So Paul seems to treat forgiveness as past and secure, while John and Jesus seem to treat it as future and contingent—“If we confess . . .”

However the problem is not between John and Paul, or Jesus and Paul, but between John and John. 1 John 2:12 says, “I am writing to you, little children, because your sins are forgiven for his name’s sake.” Here John speaks like Paul. All your sins have been forgiven (perfect tense). So the tension is between 1 John 1:9 and 2:12. This matters because while one might be tempted to pit author against author, it is harder to pit an author against himself.

I think there are two kinds of solution.

1. The solution in 1 John comes from noticing what John says in 1:7-8, “If we walk in the light, as he is in the light, we have fellowship with one another, and the blood of Jesus his Son cleanses us from all sin. If we say we have no sin, we deceive ourselves, and the truth is not in us. If we confess …” Confessing our sins is the opposite of “saying we have no sin.” If we say that, “the truth is not in us.” That is, we are not Christians. We are not born again.

So John sees “confessing our sins” as a habitual way of seeing ourselves “in the light.” Walking in the light (v. 7) includes not saying we are sinless. Walking in the light means seeing sin for what it is and acknowledging it as such. If we walk in the light this way, that is live a life of acknowledged (rather than denied) sin, “the blood of Jesus cleanses us from all sin.”

All sin! In other words, John is not thinking that every sin must be recalled and confessed, else it’s not forgiven. Rather, he is thinking: Are we real Christians? Or are we deceiving ourselves by denying we have sin? If we are real, if we are walking in the light, if we have a continual acknowledgement of our sin, then we are truly born again, truly connected to Christ, truly under the cleansing power of the blood of Jesus.

In short, John 1:9 is saying that, if we confess our sins, the truth is in us, and we are really born of God and united to Christ so that all the forgiveness that Christ purchased is ours.

2. When Jesus teaches us to pray daily, “Forgive us our debts …” he is probably pointing us in the same direction as 1 John (and Paul). We need not take him to mean that every sin must be remembered. He knew the psalmists cry, “Declare me innocent from hidden faults” (19:12). We do not know all our sins. We can’t confess them all by name.

So Jesus probably means: Be aware of your sinfulness. Take note of your sins. Feel their sting. Be grieved by them. Do not hide them. Bring them before God, and ask that the Messiah’s blood cover them all. Jesus knew the plan of Isaiah 53:6, “The LORD has laid on him the iniquity of us all.” And he knew he was the one who would bear the sins of many. “The Son of Man came to give his life as a ransom for many” (Mark 10:45).

So when he told us to ask daily for forgiveness he meant, Ask that God daily apply to us what Christ bought for us. The price of forgiveness was paid once for all. The application to particular sins in our lives is experienced day by day. We add nothing to the purchase. “Father, forgive us,” does not contradict, “The Lord has forgiven you” (Col 3:13). It means: Apply that decisive purchase, that decisive letting go of sin to this days shortcomings.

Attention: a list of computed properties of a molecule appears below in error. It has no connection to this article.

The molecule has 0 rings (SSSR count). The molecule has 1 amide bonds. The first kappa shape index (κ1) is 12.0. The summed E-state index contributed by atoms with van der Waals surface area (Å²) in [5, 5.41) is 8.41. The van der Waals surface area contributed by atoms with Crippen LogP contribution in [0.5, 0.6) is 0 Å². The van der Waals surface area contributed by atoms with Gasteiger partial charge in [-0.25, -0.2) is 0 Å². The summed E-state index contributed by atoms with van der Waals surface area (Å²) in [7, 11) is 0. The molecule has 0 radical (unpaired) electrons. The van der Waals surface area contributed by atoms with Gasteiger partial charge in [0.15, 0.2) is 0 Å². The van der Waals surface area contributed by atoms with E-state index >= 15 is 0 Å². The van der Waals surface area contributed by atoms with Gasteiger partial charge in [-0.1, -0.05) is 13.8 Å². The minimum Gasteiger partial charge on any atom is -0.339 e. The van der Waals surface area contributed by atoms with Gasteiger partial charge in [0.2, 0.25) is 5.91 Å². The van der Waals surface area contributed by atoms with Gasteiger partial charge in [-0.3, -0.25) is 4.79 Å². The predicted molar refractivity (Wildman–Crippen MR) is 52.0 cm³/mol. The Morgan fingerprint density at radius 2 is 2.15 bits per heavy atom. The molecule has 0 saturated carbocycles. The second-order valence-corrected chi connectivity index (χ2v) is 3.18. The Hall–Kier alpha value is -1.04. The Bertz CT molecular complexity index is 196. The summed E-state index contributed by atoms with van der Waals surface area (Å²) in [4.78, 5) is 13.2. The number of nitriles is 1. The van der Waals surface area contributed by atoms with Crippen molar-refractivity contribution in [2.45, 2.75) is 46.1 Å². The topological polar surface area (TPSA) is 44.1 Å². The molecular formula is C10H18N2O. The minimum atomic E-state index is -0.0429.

How can you know if you are making progress in your sanctification and how can you know how much progress you are making? Is sanctification something that can be measured?

Paul believed that sanctification has degrees. You can grow. He prays that “your love may abound more and more” (Phil. 1:9). He says the Thessalonians are pleasing God and tells them to “do so more and more” (1 Thess. 4:1). He tells the Corinthians that God will “increase the harvest of your righteousness” (2 Cor. 9:10). And prays, “May the Lord make you increase and abound in love for one another and for all” (1 Thess. 3:12).

But the New Testament does not quantify these degrees. “More and more” and “increasing” are discernible but not measurable. That is, while length is quantified in inches and feet. Holiness does not have similar measuring units.

So how do you know you are making progress? There is a paradox here. On the one hand, greater holiness is greater victory over sins. But on the other hand, greater holiness is greater sensitivity to and hatred for sin. So it does not follow that becoming more holy will mean becoming more happy with oneself. You may be a better person tomorrow and feel worse about the smaller corruption that remains.

But there are ways to discern growth. One is that those around you will see it and confirm it. Another is that you will see some of it. You will feel the weakening of some temptations as love for Christ pushes the desirability of sin far away. You will feel drawn to holy acts that once were burdens. And you will have holy sorrow when you omit them, not just guilt over a duty neglected. You will see the preferences in your life change. What was once supremely desirable is trumped by a superior desire for Christ and his word and his way. And you will confirm your heart change in action. Action that becomes less burdensome as love grows. “This is the love of God, that we keep his commandments. And his commandments are not burdensome” (1 John 5:3).

We can and should make progress in sanctification. And we can and should be aware that it is happening. This will encourage us that God is at work in our lives. And it will humble us because progress will mean we can see more clearly how far we have to go and how small are our advances. And how much we will always need a great Savior.